People who say cloud is not secure enough are ‘living in the dark ages’


1 Jun 2021441 Views

Stephen Mackarel. Image: Workair

Workair’s Stephen Mackarel discusses his career in telecoms, how digital transformation is changing the sector, and how his business is run in the cloud.

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Stephen Mackarel is founder and managing director of Workair, a Dublin-based company that provides cloud-based phone systems for businesses. It was founded in 2016 and now helps companies across a number of sectors to combine voice, video, message and mobile channels into a single communications platform.

Mackarel has around 30 years’ experience in the comms industry. He brought Carphone Warehouse to Ireland in the late 1990s, and also held roles at Eircell and Best Buy Mobile.

‘Everyone is talking about digital transformation but voice is an area that is often overlooked in this journey’
– STEPHEN MACKAREL

Describe your role and what you do.

Workair is a relatively young company so my role is a mixture of day-to-day tactical tasks and strategic actions. The industry Workair operates in is constantly changing so we must continually learn and adapt our propositions and plans to those changing conditions.

In order to do that, we need the right people and the right resources to execute the proposition and to deliver against our business plans.

How do you prioritise and organise your working life?

In life and in business I always set myself long-term goals – typically a five-year horizon. I always use those goals as a compass for my priorities on a daily, weekly and monthly basis.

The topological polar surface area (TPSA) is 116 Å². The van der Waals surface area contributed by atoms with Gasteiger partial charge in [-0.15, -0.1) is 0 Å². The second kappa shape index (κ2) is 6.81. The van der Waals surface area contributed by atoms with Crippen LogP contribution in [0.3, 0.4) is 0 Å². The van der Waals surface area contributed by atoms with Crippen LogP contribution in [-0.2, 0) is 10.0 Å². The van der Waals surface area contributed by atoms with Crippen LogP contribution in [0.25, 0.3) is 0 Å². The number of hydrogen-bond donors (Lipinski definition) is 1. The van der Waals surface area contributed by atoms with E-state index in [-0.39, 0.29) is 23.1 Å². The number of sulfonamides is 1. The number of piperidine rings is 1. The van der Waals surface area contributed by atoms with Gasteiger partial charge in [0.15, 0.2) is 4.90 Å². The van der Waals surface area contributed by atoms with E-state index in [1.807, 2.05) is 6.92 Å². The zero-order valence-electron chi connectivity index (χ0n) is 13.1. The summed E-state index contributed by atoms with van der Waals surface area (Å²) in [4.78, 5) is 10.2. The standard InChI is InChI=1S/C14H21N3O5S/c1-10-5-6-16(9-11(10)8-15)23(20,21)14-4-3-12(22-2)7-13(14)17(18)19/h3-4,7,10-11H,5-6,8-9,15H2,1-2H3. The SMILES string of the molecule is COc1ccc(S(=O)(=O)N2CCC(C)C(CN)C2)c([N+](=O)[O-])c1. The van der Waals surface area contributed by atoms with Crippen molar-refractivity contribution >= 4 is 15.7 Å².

I generally make a list every Monday of what I want to achieve that week and then prioritise what needs to be done. I often depress myself when this week’s list is exactly the same as last week’s list – only with more items added to it!

What are the biggest challenges facing your sector and how are you tackling them?

I am always amazed at how many companies are so far behind with the technology and security that runs their businesses. This is especially true when you hear phrases like, ‘We are not letting that out to the cloud’ or ‘Our servers and security are all on prem because cloud is not secure enough yet’. These views are about 10 years out of date, but it is hard to tell a prospective customer that they are living in the dark ages without offending them!

Meanwhile, everyone is talking about digital transformation but voice is an area that is often overlooked in this journey. Many customers still want to communicate with companies by phone. Companies can really improve their customers journey and internal processes by integrating voice into other systems, like CRMs, practice management tools, billing platforms, payment platforms, reporting tools, self-serve options etc.

As a result of the uncertain times we live in, many companies are very slow to commit spend to upgrade their phone and contact centre systems. We make the decision easier for customers because our solutions do not require capital expenditure and are sold as a service to make them accessible to companies of all sizes.

What are the key sector opportunities you’re capitalising on?
  • Companies need to upgrade phone systems and contact centre systems to secure, future-proofed and resilient solutions that are easy to manage and use
  • Companies need to reduce costs while improving their customer service
  • Companies need to enable effective remote and hybrid working by providing employees with access to all the tools they need to do their jobs from anywhere